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Executive Summary

An overview of the UBIFS file system and the project to use it as a replacement to JFFS2. UBIFS and JFFS2 are file systems appropriate for MTD (memory technology device) such as the NAND flash in the XO-1.

Problem Statement

The current file system used on the XO ([JFFS2]) was developed in the days of 32/64MiB NOR flash devices and does not scale well to the 1GiB NAND devices we are using today and certainly will not deal well with larger devices in gen 1.5 and gen 2 systems. The main issues we have seen with JFFS2 are as follows:

  • JFFS2 needs to scan all blocks to mount the filesystem and the time do so scales linearly as the file system fills up. This can can result in up to 30s mount times on very full devices. (Note: Need to quantify this)
  • The JFFS2 garbage collection algorithm increasingly consumes CPU cycles as the system fills up to the point of making the system unusable.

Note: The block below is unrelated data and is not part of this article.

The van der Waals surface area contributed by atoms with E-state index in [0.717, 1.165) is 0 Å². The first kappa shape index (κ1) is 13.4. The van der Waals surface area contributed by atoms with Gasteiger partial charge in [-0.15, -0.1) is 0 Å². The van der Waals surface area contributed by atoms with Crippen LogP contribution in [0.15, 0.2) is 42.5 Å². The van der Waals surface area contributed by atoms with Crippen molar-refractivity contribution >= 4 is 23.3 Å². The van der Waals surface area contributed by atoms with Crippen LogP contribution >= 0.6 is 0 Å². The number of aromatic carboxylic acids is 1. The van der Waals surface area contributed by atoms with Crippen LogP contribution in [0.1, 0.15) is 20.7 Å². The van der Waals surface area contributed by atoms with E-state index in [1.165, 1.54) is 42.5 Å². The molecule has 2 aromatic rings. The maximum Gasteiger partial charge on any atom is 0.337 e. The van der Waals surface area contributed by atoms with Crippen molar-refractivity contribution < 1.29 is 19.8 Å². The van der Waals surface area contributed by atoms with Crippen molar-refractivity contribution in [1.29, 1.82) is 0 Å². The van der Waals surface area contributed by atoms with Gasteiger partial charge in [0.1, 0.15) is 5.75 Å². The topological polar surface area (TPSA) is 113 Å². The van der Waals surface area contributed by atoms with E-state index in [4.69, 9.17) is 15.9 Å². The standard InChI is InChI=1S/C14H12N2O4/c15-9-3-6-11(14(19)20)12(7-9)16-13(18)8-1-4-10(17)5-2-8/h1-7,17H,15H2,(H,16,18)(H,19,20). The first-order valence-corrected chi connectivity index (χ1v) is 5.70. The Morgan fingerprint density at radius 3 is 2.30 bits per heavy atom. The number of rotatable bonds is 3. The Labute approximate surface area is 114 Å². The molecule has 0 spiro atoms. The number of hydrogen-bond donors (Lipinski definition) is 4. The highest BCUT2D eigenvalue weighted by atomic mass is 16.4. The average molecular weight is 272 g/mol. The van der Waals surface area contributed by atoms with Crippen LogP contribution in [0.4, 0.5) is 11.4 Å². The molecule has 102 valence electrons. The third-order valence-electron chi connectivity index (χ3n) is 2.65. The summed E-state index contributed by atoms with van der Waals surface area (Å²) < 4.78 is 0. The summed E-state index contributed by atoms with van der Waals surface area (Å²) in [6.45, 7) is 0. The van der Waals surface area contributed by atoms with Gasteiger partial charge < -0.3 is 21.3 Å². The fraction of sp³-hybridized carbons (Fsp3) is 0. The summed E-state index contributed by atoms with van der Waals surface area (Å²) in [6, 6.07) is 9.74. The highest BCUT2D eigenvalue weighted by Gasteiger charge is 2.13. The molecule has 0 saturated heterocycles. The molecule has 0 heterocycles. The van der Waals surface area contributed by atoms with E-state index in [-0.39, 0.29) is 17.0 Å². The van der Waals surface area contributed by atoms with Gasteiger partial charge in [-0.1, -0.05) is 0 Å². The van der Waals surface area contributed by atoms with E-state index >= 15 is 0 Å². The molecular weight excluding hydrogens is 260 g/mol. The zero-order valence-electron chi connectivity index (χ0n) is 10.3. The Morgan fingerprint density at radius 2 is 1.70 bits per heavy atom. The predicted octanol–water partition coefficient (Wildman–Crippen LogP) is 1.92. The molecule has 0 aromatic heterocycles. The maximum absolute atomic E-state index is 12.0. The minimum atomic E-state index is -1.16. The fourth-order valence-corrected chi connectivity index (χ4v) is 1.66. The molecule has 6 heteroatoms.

• JFFS2 does not provide a method to enable/disable compression on a per-inode basis leading to the CPU wasting cycles in an attempt to compress already compressed data such as multimedia (mp3, mpg4, ogg) and web-downloaded data (activity bundles, tar.gz, etc).

In the time since the XO was initially developed, several NAND file system alternatives have matured to the point of being considered viable alternatives including YAFFS2, UBIFS, AXFS, and the currently in development BtrFS. UBIFS is primarily of interest for the XO b/c it is upstream, has an active community of users, and is actively maintained/funded by a major cell communications device vendor. AXFS is not upstream and may not meet our needs. BtrFS is close to being integrated into kernel.org but as experimental, in-development code. YAFFS2 is deployed in quantity but the maintainer has not expressed interest in pushing it upstream and it does not support compression.